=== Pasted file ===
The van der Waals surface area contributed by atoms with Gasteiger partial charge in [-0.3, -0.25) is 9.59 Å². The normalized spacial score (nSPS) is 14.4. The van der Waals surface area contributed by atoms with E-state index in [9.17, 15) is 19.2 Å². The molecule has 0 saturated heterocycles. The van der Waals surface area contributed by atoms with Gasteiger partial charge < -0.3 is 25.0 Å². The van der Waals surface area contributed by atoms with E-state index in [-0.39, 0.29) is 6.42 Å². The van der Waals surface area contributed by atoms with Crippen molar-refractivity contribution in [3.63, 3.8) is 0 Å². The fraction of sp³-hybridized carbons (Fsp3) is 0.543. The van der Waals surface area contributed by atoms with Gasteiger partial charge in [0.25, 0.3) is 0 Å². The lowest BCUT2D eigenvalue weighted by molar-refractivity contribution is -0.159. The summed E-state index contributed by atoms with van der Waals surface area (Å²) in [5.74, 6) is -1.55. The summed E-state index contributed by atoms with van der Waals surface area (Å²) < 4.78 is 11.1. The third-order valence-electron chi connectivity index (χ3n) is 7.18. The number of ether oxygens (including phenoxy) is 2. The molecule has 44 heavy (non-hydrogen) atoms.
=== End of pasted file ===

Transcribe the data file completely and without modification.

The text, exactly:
The van der Waals surface area contributed by atoms with Gasteiger partial charge in [-0.3, -0.25) is 9.59 Å². The normalized spacial score (nSPS) is 14.4. The van der Waals surface area contributed by atoms with E-state index in [9.17, 15) is 19.2 Å². The molecule has 0 saturated heterocycles. The van der Waals surface area contributed by atoms with Gasteiger partial charge < -0.3 is 25.0 Å². The van der Waals surface area contributed by atoms with E-state index in [-0.39, 0.29) is 6.42 Å². The van der Waals surface area contributed by atoms with Crippen molar-refractivity contribution in [3.63, 3.8) is 0 Å². The fraction of sp³-hybridized carbons (Fsp3) is 0.543. The van der Waals surface area contributed by atoms with Gasteiger partial charge in [0.25, 0.3) is 0 Å². The lowest BCUT2D eigenvalue weighted by molar-refractivity contribution is -0.159. The summed E-state index contributed by atoms with van der Waals surface area (Å²) in [5.74, 6) is -1.55. The summed E-state index contributed by atoms with van der Waals surface area (Å²) < 4.78 is 11.1. The third-order valence-electron chi connectivity index (χ3n) is 7.18. The number of ether oxygens (including phenoxy) is 2. The molecule has 44 heavy (non-hydrogen) atoms.